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making a difference

'Technology is the great equaliser' - how two apps for those with impaired sight are levelling the playing field

The two apps have been developed in conjunction with National Council for the Blind of Ireland (NCBI).

NOVARTIS LAUNCH VISION ASSISTANCE APPS TO IMPROVE THE LIVES OF THE VISUALLY IMPAIRED Stuart Lawler (left) and Amie Hynes Fitzpatrick, NCBI employees and testers of the new apps Andres Poveda Andres Poveda

A SERIES OF free smartphone-aids for those with sight problems have been launched this week.

The apps, ViaOpta Navigator and ViaOpta Daily have been repurposed and updated by developers Novartis in conjunction with the National Council for the Blind of Ireland (NCBI).

The two applications are deceptively simple in layout, but pack a deal of punch behind that facade.

Daily contains ten functionalities: Weather, Magnifier, Contacts, Colour, Money, Timer, Object, Scene, Selfie, and Text.

Navigator, meanwhile, is a discreet and customised GPS service for the visually impaired.

“It’s discreet, which is so refreshing,” says 28-year-old Amie Hynes-Fitzpatrick, a legally-blind Kerry woman who was one of the practical testers for the apps as part of her working role with the NCBI. “Traditionally, low-vision aids practically scream ‘hey, I can’t see!’ to everyone.”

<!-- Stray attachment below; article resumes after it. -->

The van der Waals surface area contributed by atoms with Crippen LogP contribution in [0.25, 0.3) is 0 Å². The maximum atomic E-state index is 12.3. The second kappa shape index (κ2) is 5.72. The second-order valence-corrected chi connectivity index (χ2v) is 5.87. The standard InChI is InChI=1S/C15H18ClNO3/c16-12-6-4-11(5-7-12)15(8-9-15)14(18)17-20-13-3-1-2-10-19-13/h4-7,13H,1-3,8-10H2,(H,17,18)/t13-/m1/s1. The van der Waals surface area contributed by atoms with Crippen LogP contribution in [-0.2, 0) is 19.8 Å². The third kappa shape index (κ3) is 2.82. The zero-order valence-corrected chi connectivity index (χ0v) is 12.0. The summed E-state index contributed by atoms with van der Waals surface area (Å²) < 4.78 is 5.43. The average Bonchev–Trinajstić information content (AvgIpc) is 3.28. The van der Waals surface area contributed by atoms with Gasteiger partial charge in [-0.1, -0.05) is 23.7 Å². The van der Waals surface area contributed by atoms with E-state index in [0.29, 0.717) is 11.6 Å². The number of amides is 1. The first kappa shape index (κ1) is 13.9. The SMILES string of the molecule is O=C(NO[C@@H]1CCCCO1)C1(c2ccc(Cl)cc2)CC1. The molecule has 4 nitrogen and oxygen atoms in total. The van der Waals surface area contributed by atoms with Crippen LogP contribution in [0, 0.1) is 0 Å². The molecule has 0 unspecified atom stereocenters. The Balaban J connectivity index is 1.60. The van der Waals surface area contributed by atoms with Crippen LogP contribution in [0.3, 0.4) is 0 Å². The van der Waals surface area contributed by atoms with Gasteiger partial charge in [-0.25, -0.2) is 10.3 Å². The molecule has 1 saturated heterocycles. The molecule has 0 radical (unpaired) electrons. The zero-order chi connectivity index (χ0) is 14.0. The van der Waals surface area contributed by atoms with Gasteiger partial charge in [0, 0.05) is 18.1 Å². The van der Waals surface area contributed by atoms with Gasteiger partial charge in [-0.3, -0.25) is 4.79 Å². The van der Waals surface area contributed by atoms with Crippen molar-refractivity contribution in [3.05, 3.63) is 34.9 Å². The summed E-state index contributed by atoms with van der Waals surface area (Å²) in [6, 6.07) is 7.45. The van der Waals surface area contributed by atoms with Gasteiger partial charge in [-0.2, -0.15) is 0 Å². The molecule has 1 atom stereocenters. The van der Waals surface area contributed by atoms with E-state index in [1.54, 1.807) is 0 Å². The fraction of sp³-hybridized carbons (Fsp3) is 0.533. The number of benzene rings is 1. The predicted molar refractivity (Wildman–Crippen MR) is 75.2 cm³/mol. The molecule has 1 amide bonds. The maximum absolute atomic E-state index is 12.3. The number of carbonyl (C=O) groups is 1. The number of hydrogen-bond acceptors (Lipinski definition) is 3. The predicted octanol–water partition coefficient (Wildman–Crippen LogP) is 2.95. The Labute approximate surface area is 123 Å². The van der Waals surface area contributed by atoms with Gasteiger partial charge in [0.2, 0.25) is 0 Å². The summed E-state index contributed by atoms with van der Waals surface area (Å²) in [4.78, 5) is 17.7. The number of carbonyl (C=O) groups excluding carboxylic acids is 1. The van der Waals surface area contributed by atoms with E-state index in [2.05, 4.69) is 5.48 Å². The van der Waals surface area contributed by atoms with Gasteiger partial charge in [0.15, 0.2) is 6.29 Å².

Screenshot_20170713-132648 Object Identifier

But I don’t use a stick, I choose not to, and with these it just looks like you’re looking at any other app.

The apps themselves are pretty impressive in their simplicity. Weather tells you what it’s like outside. Money differentiates between banknotes.

Most noteworthy to the layperson are the object and scene identifiers. Object positively identified five separate things we asked of it in quick succession.

“I take it around the supermarket, and it can differentiate between a cucumber and a courgette. It knows what an aubergine was,” says Amie.

Meanwhile, as an example, we pointed Scene at our computer and got “black computer monitor, turned on, displaying email files” for a result. Which is impressive by any estimation.

The Navigator app on the other hand functions using alerts and voice commands, and worked particularly well in our testing with headphones.

“It’s one of the most effective and innovative pieces of technology out there. It’s life-saving, gives you back your independence and autonomy,” says Amie. “And it’s free.”

Screenshot_20170713-132126 The Daily app interface

Smartphones are absolutely amazing. Tech is the great equaliser. should caveat that the iPhone version of the app currently appears to be by far the better bet. An Android version does exist, but many of its functions, Money and Magnifier in particular, consistently cause the app to crash. Worth bearing in mind.

For Amie, the rewards from the ViaOpta apps are directly related to the amount of time put in by the user.

“It’s like any piece of software, it comes down to how you use it,” she says.

You need to train yourself up to maximise the benefit. The more you put in, the more you’ll get out.

You can read more about the apps here. The iPhone versions are available here, and the Android versions here. All are free

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